A Little Science Behind Fungal Infections and Yeast Overgrowth (Candidiasis)

A Little Science Behind Fungal Infections and Yeast Overgrowth (Candidiasis)

Opportunistic fungal infections are of limited virulence but only enter a host who is in a condition of lowered resistance.They primarily enter through the respiratory mucocutaneous (where the mucosa transitions to skin, usually enter through the nostrils).  Opportunistic fungal infections vary from superficial skin to pulmonary and systemic. They are usually symptomatic with a wide variety of symptoms from bloating, gas, fatigue, metal fog, allergic response, excess mucous, anxiety and depression and are distributed worldwide but without a predictable pattern, which is one reason that they are increasingly significant and hard to contain.

However, the main reason that fungi have become an increasingly significant opportunistic pathogen is a result of weakened host defenses, which could be factors of antibiotic use (or overuse and not repopulating good flora), diabetes, cancer and other forms of immunosuppression. Common opportunistic fungi are also associated with corticosteroids, which are prescribed widely for a variety of conditions from rashes to lupus to asthma (some of the worst offending pharmaceuticals in my opinion which cause catastrophic hormonal imbalances and depletion of the adrenal gland hormones DHEA and cortisol when given in either high doses or for extended periods of time).

The human body by nature is extremely resistant to the establishment of fungi  because it has so many antifungal defenses, starting with the skin, then the mucous membranes, and repiratory cilia. However the most important defenses in the body against opportunistic fungi are cell-mediated immunity (so immune function has to be strong), phagocytesis, which is a cellular process of the body to engulf solid particles and to literally “eat” pathogens, and the inflammatory reaction, which again, in an immunocompromised person, isn’t going to be strong.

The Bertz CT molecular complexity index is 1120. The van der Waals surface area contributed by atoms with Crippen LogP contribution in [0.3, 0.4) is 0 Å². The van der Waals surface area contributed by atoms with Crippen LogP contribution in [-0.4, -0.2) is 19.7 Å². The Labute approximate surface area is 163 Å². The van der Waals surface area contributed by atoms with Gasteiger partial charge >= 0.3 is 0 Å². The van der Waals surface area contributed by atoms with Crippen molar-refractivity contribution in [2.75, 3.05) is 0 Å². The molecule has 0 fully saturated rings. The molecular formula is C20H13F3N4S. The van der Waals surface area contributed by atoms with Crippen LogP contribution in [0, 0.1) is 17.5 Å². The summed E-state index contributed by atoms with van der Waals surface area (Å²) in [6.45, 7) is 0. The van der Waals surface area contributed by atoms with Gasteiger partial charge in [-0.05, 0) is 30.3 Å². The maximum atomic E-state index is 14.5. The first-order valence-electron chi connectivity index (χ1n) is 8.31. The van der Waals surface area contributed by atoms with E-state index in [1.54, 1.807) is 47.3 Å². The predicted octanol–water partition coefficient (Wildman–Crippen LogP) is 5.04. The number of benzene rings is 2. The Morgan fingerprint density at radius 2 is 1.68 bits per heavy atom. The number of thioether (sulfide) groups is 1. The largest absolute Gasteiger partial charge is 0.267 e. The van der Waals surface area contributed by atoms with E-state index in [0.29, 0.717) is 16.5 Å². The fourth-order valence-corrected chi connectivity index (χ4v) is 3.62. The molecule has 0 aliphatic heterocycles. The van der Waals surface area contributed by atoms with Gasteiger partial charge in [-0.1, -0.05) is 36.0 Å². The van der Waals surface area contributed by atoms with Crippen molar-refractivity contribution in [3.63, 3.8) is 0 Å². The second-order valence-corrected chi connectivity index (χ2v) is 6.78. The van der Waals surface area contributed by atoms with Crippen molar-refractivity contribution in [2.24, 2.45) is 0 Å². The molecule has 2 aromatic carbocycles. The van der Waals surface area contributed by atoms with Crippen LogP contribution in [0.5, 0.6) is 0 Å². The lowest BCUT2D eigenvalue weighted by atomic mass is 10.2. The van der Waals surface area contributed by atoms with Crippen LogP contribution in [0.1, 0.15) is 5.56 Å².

I see a lot of candidiasis in my work, which is also a related secondary opportunistic pathogen. Candida albicans exists in the normal flora of the human mouth, throat, intestine and vagina. Because antibiotics kill our good flora as well as the bad, it is likely that many people who have taken either  a few or several rounds of antibiotics in a row without repopulating their good bacteria have weakened their defenses to candida albicans which is when it can grow to become the pathogen, candidiasis. I did not realize how dangerous it really is to the immunocompromised person and recently read that “a patient with systemic candida infection can die if the infection is not detected and treated within 5 to 7 days”.

Thankfully, I have been studying this pathogen for several years now and have a tried and true way of eliminating with a strict anti-candida diet along with a customized supplement protocol to kill it, bring it out of the body and then a way to saturate the layers of the intestinal tract with anti-fungals to kill it deeper in the tissues. However, anti-fungals must be rotated to prevent resistance. Because candida can only overgrow in a host with limited resistance, we must figure out which other system in the body has been compromised, be it the immune system, an organ or a gland. Those other systems that are out of balance must also be strengthened for the candidiasis to be completely eliminated.

The western route is to use an anti-fungal like Nystatin, but I find as soon as one goes of it, they usually begin to experience symptoms again because they have only kept it at bay with these pharmas.


Talaro, K.P. (2009). Foundations of microbiology. New York, N.Y.: Prentice-Hall.

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